In honour of Valentine’s Day this post will look at the wonderful world of courtship in the spider genus Latrodectus, more commonly known as the widow spiders. Readers of my previous post will recall this genus includes species such as the American black widow (Latrodectus mactans), the Australian redback (L. hasseltii) and the New Zealand katipo (L. katipo), all spiders with a toxic reputation.
Mating: We all know the birds and the bees do it, but what about spiders? Well obviously they have to reproduce but spider courtship presents some problems. Imagine yourself as a male black widow for a moment. First of all your prospective mate is an aggressive carnivore many times your size. If that’s not bad enough, you’re venturing into her web where she holds all the advantages. Worst of all, her first reaction is going to be ‘dinner!’ As you can see, mating is a risky business from his point of view!
However, if male spiders were always eaten before they got to mate we’d soon run out of spiders. In order to approach females in relative safety, male spiders have special courtship signals to let them get up close and personal. Unfortunately, this doesn’t always work and the poor lovelorn male may end up as a snack if he puts a foot wrong. Even if he gets his moves right, he still may not make it out alive. This is how the black widow earned its’ name. It was widely believed that the female black widow would always devour the hapless male after mating. However, it turns out that the black widow’s femme-fatale image is exaggerated because while males may sometimes end up as lunch, it’s not all that common.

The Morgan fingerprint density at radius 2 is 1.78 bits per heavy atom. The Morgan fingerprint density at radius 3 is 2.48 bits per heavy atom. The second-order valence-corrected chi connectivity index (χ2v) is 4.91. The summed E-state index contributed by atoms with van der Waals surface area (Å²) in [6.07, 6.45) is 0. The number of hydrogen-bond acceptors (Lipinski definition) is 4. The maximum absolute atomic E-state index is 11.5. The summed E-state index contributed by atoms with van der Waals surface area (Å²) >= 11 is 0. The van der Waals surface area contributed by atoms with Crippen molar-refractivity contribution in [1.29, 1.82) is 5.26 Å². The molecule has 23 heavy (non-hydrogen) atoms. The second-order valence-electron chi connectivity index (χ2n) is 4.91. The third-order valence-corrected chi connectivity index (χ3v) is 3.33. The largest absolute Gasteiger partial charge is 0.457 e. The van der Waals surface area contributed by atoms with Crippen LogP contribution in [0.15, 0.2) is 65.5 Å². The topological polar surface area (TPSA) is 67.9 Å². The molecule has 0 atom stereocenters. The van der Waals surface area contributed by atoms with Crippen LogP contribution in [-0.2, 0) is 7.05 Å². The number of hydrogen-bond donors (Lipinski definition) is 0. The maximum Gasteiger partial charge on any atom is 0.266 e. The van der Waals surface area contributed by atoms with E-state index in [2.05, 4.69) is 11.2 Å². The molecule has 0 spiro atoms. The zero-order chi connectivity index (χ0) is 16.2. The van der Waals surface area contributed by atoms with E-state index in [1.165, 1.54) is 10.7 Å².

So are widow spiders still deserving of the name? Yes! While the black widow’s reputation might not be completely justified, mating in the Australian redback species can accurately be described as the ultimate dinner date. Not only is the redback male eaten by the female after mating, he voluntarily places himself under her fangs to make it easier.
So what drives this suicidal strategy? Redbacks often live in arid areas where food is short. It’s thought that by feeding his mate she in turn has more nutrients to better provision more eggs and thus develop more of his offspring. But there’s a further twist to this tale. Female redbacks can store sperm from more than one mating for months at a time so one male’s sacrifice may end up being used to provide for another male’s offspring.
Female katipo is a bit gentler on her male counterpart and typically lets him escape to try and mate another day. Katipo and redbacks are close relatives and can still mate, but only one way. This means female katipo can mate with males from either species, but redback females will only mate with their own kind. The male redback will still offer himself up to be bitten when mating with katipo but she’s too polite to nibble!
And before anyone asks, there is no such thing as the St Valentine’s widow spider!
This post is dedicated to the late Dr Lyn Forster, a New Zealand arachnologist who was the first to document sexual cannibalism in the redback spider.